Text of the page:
Photo by Mikkel Bech on Unsplash

There’s way more than blues-rock fodder buried in the crevices of the most overused scale in music.



  • Explain how chords are generated from scales.
  • Create unusual harmonies, chord progressions, bass lines, and melodies using the blues scale.
  • Demonstrate how music theory and musical intuition can coalesce to create unique sounds from traditional materials.
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Last updated on May 21, 2022

Don't get me wrong, I'm all for blues music, but the blues scale can yield beguiling musical results that bear little resemblance to the traditional blues—particularly if one looks at (and listens to) the scale from a different point of view.

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Patterns can be viewed as boring or trite, but a little bit of creativity can turn them into bits of inspiration.

Chops: Intermediate
Theory: Intermediater
Lesson Overview:
• Learn different ways to arrange scales.
• Combine various sequences to create more intersting lines.
• Solidify your technique by practicing unusual groupings of notes. Click here to download a printable PDF of this lesson's notation.
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How to wrangle the rhythm in the style of one of today’s greatest improvisers.

Chops: Intermediate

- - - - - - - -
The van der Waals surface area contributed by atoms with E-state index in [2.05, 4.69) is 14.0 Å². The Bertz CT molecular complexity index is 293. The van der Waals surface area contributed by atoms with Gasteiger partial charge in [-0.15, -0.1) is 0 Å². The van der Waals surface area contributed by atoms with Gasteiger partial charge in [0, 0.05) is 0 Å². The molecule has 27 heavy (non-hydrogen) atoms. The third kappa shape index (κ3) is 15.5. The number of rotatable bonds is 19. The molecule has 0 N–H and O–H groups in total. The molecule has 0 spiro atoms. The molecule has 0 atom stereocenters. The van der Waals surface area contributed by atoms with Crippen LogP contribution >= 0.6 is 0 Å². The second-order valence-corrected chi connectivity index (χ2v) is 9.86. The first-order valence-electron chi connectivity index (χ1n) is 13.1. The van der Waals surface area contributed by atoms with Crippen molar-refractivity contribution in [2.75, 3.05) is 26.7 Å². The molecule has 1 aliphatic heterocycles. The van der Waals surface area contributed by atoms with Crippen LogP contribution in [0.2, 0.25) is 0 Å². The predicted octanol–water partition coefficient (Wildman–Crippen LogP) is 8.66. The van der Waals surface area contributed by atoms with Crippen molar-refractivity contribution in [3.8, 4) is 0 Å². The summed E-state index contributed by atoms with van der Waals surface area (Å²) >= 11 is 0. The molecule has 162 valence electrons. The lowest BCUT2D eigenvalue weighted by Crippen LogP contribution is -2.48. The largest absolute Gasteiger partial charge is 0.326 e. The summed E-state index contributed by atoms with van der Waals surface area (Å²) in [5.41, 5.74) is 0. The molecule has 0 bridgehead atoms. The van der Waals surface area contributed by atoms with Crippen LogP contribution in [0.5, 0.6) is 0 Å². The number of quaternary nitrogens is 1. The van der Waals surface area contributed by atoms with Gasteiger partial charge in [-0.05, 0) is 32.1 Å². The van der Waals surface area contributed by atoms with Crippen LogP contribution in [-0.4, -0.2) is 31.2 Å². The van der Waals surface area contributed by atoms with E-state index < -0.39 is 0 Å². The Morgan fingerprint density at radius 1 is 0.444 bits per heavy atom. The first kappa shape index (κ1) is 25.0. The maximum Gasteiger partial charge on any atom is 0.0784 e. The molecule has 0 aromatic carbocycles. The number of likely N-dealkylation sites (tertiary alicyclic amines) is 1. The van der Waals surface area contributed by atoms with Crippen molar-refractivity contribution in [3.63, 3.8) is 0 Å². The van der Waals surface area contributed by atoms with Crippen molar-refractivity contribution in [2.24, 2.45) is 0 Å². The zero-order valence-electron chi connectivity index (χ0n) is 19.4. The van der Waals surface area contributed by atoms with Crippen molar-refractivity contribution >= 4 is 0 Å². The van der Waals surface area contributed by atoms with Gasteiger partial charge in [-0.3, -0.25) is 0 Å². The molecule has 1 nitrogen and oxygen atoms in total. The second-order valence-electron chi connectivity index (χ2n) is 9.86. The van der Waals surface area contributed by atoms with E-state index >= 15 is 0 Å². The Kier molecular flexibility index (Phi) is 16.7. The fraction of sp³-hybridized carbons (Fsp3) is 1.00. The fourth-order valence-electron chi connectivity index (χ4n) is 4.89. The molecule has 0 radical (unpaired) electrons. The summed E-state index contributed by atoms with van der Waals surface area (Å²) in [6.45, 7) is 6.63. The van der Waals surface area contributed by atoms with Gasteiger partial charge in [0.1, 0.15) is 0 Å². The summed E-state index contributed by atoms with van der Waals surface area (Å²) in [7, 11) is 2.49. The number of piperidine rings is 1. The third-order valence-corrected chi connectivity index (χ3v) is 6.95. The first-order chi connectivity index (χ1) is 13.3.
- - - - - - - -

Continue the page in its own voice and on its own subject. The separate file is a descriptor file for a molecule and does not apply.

Theory: Beginner
Lesson Overview:
• Develop a better internal clock.
• Learn how to subdivide to a sixteenth-note pulse.
• Create angular and quirky lines in the style of Wayne Krantz.

Click here to download a printable PDF of this lesson's notation.

I am thrilled to bring you a lesson on one of my absolute favorite guitarists: Wayne Krantz. Wayne came into my life at the perfect moment, and I am forever grateful to my drummer for exposing me to his playing. Years of touring in a jam band made me realize I had to figure out a new sound in order to minimize the Trey Anastasio (Phish) and Chuck Garvey (moe.) comparisons. I was looking for something to inspire me when my bandmate exposed me to the documentary footage of Wayne, bassist Tim Lefebvre, and drummer Keith Carlock playing the Marciac Jazz Festival from 1999.

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